The Daily Tar Heel

Serving the students and the University community since 1893

Tuesday April 13th

Gov. Cooper issues stay-at-home order for North Carolina effective Monday

<p>Gov. Roy Cooper visited Chapel Hill on Tuesday, Nov. 19 2019 to announce that Well Dot, Inc, a health technology company will base its new operations center in the town and create 400 jobs.</p>
Buy Photos Gov. Roy Cooper announced Friday that NC's public schools would continue remote instruction through the end of the school year, following an announcement that he would be extending the state's stay-at-home order through May 8.

Gov. Roy Cooper has just signed a stay-at-home order for North Carolina. 

Enforcement will begin on Monday at 5 p.m., but Cooper said at a news briefing that he encourages residents to start following the order immediately. 

This announcement closely follows many counties in the state declaring their own stay-at-home orders, including Orange County. Cooper said for counties that already have an order in place, the more restrictive order applies.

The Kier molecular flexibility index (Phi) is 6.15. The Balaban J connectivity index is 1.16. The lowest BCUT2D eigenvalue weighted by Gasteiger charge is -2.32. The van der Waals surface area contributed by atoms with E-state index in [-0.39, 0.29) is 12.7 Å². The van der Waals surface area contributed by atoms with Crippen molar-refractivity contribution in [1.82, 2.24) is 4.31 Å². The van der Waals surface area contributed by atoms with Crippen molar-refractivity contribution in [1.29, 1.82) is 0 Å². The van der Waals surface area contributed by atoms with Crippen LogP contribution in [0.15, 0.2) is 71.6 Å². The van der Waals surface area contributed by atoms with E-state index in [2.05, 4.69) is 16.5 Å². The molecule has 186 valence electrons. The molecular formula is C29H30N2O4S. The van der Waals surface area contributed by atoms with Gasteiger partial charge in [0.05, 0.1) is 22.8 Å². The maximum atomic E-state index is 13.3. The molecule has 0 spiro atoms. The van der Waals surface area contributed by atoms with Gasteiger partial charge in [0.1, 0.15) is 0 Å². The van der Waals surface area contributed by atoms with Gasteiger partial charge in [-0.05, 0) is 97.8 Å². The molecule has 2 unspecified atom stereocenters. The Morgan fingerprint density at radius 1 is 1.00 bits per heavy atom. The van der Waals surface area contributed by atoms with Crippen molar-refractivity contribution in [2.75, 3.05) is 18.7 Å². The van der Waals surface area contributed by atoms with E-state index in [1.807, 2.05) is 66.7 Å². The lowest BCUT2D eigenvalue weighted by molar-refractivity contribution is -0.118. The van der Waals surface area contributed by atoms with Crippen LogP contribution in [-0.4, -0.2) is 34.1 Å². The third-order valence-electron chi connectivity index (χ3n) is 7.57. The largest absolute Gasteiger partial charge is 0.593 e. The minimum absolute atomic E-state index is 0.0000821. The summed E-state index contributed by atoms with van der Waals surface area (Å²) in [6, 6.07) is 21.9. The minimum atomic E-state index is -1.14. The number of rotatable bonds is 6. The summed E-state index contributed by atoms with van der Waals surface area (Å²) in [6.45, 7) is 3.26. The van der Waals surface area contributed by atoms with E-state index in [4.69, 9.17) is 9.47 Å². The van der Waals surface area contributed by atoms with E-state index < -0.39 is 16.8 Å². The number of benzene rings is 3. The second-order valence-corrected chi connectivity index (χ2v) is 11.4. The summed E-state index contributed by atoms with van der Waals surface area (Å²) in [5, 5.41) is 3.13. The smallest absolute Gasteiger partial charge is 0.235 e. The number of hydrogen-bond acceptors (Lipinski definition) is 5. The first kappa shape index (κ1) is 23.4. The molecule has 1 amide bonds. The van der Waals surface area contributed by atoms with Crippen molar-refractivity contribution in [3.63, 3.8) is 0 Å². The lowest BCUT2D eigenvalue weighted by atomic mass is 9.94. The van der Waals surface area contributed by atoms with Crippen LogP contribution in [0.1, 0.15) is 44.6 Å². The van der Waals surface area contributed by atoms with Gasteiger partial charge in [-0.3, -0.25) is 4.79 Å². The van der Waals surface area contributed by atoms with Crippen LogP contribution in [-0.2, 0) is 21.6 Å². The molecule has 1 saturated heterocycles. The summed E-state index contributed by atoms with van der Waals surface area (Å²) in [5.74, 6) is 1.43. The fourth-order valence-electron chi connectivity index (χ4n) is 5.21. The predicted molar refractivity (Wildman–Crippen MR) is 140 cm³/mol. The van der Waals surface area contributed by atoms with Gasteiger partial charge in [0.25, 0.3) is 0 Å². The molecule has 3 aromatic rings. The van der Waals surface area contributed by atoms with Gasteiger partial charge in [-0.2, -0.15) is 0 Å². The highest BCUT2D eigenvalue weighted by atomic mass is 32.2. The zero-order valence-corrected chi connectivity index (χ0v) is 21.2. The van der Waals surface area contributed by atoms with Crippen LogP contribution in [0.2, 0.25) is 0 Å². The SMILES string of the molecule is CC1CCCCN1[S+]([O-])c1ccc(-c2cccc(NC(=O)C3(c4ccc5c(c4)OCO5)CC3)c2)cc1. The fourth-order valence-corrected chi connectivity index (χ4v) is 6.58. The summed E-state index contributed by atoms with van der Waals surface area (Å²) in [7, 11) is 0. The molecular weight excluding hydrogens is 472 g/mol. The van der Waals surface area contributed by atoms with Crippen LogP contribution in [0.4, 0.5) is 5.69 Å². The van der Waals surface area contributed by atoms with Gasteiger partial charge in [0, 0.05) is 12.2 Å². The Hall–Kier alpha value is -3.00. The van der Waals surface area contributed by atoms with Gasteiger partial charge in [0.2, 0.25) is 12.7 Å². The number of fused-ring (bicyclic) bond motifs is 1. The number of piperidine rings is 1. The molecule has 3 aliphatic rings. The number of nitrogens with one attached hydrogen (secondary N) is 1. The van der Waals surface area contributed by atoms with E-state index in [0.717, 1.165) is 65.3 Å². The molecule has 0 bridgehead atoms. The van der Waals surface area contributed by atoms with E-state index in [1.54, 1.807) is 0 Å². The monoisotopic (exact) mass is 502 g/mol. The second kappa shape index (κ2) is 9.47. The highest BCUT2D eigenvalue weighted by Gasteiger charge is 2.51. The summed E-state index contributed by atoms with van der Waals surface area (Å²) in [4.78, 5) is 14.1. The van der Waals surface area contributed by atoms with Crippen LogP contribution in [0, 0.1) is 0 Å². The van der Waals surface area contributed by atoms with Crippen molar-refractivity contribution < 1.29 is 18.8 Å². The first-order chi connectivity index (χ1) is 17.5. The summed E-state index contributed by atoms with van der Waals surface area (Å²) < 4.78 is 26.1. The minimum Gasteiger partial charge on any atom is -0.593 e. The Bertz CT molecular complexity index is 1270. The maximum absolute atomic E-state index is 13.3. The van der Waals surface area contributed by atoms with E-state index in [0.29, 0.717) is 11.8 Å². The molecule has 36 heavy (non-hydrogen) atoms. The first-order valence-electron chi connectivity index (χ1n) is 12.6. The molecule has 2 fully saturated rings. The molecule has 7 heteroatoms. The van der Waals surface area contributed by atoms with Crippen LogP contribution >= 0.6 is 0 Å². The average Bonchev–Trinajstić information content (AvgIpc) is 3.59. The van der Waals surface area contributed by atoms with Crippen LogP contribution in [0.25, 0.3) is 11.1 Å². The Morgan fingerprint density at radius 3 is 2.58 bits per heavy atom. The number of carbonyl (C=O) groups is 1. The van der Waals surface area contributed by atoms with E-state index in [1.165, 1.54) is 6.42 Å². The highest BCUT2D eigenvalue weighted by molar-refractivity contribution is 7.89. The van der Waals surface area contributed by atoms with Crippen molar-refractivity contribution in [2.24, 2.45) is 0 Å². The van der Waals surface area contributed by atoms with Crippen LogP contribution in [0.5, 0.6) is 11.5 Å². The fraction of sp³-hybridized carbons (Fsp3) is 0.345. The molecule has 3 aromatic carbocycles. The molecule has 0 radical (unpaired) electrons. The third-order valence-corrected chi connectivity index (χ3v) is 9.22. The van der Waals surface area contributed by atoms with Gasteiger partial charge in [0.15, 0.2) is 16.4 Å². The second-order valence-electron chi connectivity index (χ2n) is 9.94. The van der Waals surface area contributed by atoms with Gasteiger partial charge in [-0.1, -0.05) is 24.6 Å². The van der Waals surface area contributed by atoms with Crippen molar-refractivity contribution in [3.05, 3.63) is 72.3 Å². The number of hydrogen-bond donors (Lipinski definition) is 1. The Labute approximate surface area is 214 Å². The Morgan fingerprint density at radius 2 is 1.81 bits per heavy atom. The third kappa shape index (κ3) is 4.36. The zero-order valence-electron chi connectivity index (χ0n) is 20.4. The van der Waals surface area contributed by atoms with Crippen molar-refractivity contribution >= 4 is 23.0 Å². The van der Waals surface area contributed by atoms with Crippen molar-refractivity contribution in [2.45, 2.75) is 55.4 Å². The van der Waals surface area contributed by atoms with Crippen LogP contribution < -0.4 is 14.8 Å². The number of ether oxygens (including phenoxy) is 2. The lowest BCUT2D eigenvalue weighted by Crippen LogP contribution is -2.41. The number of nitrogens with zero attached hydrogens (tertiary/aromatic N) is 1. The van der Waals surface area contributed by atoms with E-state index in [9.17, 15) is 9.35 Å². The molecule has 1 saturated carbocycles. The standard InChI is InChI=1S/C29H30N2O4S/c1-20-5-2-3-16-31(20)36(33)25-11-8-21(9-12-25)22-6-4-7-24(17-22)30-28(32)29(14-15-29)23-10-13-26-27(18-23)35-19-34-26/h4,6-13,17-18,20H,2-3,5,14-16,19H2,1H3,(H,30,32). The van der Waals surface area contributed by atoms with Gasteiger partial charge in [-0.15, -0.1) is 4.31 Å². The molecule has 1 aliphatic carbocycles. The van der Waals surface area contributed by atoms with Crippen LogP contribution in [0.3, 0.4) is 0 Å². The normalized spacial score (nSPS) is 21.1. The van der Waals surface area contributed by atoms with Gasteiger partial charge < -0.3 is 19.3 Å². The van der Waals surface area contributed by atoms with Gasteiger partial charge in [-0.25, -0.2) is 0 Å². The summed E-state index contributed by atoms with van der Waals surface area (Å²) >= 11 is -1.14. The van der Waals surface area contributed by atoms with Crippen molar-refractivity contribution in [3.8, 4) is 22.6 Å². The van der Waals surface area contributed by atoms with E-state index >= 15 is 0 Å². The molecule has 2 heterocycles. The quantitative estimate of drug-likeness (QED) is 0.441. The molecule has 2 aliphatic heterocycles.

You don't have to stock up on food or rush to the grocery store, though. 

The stay-at-home order directs residents to stay at home unless they have to leave for essential reasons. These reasons include: 

  • Going to a job
  • Getting food
  • Getting medicine
  • Exercising outdoors
  • Helping someone

The order also bans gatherings of more than ten people and directs everyone to stay at least six feet away from each other. 

Cooper said he believes this order is necessary because N.C. is considered by the CDC to have “widespread transmission,” meaning people are sick with coronavirus and don’t know how they got it. 

As of today, the state has confirmed 763 cases and 3 deaths across 60 counties. 

“It is truly a matter of life and death,” Cooper said. 

The order allows essential services to continue, and directs businesses that need to stay open to use a strong social distancing policy. 

Cooper said over 200,000 unemployment claims have been filed in the state, and the first COVID-19 unemployment benefits will be paid early next week. 

“I’m fighting for federal and state help for workers, their families and businesses,” Cooper said. “We will not forget those who have lost their livelihoods in this crisis.” 

@sonjarao

@DTHCityState | city@dailytarheel.com

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